And the last # big issue i’m having with it is simply the price. The Bondtech extruder clocks in at a whopping 181 US dollars, and mind you, that doesn’t include the Bowden adapter, which adds another 10 dollars to your shopping basket. And, i mean, i see why it is so expensive, that’s not the problem here, i mean, look at it, the drive gears are just perfectly machined and even hardened, so they will last # forever. The housing is SLS 3D printed, so laser sintered Nylon, and that alone probably al#ready makes up for a significant part of the cost, and last but not least, all the little things like the threaded inserts, the bearing and the stepper motor itself show that this isn’t engineered as super-low-budget extruder. What i do have a problem with here is that, at least for me personally, and probably also for the very vast majority of users, the Bondtech does not actually add any extra value. Yeah, it works, but so does my more than five year old Greg’s Wade’s extruder. Never skips a beat and it’s still using that same hobbed bolt i made back then with a cordless drill and a worn out tap. Probably cost me 25 bucks for the entire extruder.

But even all the super simple extruders that are based on WhosaWhatsis’ design with just a single lever, which has quickly become the standard for anything from Printrbots to the MendelMax, those work super reliably, too. They do lose out to the Bondtech when it comes to high-speed printing with something like an E3D volcano, but, again, they still work perfectly fine for day to day printing with a normal hotend and the common materials.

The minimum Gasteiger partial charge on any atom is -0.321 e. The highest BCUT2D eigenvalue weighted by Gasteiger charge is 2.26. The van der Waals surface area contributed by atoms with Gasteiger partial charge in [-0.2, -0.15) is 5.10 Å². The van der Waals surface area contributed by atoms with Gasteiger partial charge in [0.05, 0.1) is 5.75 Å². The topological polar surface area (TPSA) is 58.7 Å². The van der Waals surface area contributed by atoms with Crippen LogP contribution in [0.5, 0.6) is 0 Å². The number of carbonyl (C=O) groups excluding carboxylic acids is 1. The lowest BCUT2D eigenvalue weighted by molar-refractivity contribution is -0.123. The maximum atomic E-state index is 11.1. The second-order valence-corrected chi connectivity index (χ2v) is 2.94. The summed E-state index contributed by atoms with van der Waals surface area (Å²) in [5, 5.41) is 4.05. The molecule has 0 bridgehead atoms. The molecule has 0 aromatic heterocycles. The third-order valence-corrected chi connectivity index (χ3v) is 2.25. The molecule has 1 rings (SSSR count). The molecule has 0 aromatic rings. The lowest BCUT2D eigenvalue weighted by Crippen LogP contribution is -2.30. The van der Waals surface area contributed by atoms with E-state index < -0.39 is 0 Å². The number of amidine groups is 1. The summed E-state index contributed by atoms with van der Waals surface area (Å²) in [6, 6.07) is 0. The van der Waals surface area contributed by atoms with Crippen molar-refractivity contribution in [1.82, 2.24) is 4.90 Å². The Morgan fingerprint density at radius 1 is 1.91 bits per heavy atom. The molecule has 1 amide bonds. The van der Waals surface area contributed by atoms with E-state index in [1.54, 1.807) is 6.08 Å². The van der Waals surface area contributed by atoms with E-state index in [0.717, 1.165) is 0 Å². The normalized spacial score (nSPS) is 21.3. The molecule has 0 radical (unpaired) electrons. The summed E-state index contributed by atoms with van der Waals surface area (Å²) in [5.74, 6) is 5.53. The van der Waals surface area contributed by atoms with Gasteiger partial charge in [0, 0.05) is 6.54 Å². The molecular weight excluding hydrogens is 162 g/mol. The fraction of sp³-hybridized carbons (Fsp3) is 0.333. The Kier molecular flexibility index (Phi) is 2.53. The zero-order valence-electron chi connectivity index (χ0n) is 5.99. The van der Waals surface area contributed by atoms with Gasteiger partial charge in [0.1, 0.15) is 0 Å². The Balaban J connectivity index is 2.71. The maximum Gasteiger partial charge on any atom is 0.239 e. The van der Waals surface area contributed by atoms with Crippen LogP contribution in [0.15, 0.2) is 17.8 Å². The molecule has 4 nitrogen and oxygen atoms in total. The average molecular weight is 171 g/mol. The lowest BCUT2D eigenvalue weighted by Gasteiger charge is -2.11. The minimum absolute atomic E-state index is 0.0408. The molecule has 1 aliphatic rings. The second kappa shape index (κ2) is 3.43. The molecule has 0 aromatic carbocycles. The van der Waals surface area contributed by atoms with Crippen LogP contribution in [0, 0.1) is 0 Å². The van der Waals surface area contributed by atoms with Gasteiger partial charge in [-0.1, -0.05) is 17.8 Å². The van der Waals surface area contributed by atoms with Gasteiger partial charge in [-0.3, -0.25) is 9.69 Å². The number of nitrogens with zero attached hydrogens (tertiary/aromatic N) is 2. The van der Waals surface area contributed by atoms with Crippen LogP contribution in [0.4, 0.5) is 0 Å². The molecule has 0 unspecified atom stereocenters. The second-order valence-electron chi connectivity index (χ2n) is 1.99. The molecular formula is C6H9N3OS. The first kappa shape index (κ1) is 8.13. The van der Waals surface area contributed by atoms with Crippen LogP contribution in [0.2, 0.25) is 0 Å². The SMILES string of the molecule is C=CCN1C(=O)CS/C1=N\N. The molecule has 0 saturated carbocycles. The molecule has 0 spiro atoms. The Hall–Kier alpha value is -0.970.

So it all comes down to whether or not you really need that last extra bit of extruding force and how much you’re willing to give up for it. If you want the absolute strongest extruder you can possibly buy, then by all means, the Bondtech extruder is absolutely what you want. But if you’re going for something that’s a bit more balanced and does everything # else # and it’s actual job kinda well # enough, then you’re probably better off with a simpler, spring-loaded type.

So that’s my opinion on the current Bondtech Extruder, it’s certainly an interesting concept, and, maybe a future revision of the design will iron out a few flaws of the current one. If you want kinda the same thing grip-wise, but don’t care about the motor gearing too much, check out Printbot’s gear head extruder, which uses the same two-side-spur-gear approach, but adds a spring-loaded lever, but not the gear box on the stepper.

Thanks for watching, like, dislike, share this video, whatever you feel like, maybe subscribe, but i don’t know if that’s asking too much. Anyways, see ya!